If necessary, umbilical hernias can be treated with surgery to push the bulge back into place and strengthen the weakness in the abdominal wall. This operation may be recommended for your child if the hernia is large or hasn't disappeared by the time they reach 4 or 5 years old.
If this condition is left untreated longer than 6 hours, incarcerated hernia can cut off blood flow to part of the intestine, resulting in strangulated hernia.
If you notice that your puppy has an umbilical hernia, you should take them to the vet for an examination. Your vet will be able to determine whether or not your puppy's umbilical hernia is reducible or non-reducible and whether or not treatment is necessary.
The latest hernia repair techniques usually allow you to return to normal activities within 2 weeks. Gentle exercise, such as walking, can help the healing process. Heavy lifting and strenuous activities should be avoided for about 4 to 6 weeks.
DON'T swim, take a bath, or get in a hot tub for at least 2-3 weeks. Submerging yourself in water increases the risk of your incision becoming infected. Take showers and follow your discharge instructions about how to care for your incisions. DO follow discharge instructions to take stool softeners.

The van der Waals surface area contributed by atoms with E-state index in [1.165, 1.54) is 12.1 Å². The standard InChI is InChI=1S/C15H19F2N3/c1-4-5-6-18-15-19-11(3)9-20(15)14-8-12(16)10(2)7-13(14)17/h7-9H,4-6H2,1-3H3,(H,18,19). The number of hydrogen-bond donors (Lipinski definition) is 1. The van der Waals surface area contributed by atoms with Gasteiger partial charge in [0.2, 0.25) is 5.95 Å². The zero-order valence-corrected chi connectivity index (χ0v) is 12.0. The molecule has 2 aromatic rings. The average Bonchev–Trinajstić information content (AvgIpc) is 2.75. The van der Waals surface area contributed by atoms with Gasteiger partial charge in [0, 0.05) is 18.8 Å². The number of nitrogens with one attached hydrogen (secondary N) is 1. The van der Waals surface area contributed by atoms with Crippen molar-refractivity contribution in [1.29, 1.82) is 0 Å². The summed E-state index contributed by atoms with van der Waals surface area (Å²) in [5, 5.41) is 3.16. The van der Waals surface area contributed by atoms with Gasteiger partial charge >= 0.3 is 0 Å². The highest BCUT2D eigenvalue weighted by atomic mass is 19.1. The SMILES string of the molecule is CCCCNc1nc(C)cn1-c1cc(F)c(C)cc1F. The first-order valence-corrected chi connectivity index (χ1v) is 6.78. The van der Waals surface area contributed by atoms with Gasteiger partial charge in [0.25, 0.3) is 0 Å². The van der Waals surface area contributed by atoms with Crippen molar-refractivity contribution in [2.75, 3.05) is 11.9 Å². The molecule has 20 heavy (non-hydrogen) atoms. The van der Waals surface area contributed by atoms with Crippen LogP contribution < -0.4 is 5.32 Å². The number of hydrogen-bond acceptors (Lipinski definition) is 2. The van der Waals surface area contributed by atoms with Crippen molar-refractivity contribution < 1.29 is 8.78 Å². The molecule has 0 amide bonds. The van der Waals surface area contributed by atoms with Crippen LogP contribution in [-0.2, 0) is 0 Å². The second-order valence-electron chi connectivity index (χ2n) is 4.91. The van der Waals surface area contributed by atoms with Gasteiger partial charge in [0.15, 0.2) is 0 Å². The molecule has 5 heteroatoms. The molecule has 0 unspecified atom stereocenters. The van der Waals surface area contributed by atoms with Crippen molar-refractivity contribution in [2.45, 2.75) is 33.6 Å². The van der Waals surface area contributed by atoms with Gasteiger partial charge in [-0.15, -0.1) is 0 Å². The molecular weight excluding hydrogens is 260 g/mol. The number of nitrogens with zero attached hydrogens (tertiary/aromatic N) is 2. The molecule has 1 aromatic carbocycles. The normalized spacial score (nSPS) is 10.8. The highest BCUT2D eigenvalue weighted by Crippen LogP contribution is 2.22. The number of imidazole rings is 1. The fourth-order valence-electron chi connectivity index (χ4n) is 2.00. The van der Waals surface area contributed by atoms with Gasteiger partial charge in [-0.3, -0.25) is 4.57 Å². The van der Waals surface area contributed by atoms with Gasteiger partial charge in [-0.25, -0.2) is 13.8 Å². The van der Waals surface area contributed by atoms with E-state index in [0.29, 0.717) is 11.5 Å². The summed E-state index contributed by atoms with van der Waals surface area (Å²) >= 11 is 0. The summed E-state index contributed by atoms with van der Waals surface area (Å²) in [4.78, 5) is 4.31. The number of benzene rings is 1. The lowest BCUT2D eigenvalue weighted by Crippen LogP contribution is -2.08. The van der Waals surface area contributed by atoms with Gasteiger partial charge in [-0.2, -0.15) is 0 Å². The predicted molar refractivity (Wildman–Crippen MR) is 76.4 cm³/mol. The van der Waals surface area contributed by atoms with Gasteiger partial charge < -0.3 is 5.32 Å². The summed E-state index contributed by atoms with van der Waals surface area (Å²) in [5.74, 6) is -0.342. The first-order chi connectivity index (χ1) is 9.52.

Mild pain or tenderness may be the only symptoms of hernia mesh failure. In other cases, patients may experience a burning sensation around the surgical site or a bulging area that protrudes through the skin. Bulging may be caused by the mesh dislodging or migrating, which can cause inflammation and pain.
Hernias can be congenital (meaning the puppy was born with the condition) or acquired through trauma, disease or aging. Congenital hernias are the most common cause noted in young dogs. They may be the result of a spontaneous problem during development, or a genetic defect passed on from one of the parents.
After any kind of hernia, walking can help keep your muscles strong and help reduce your risk of complications. This is especially true of surgeries on your abdomen. Walking helps your organs return to their proper place.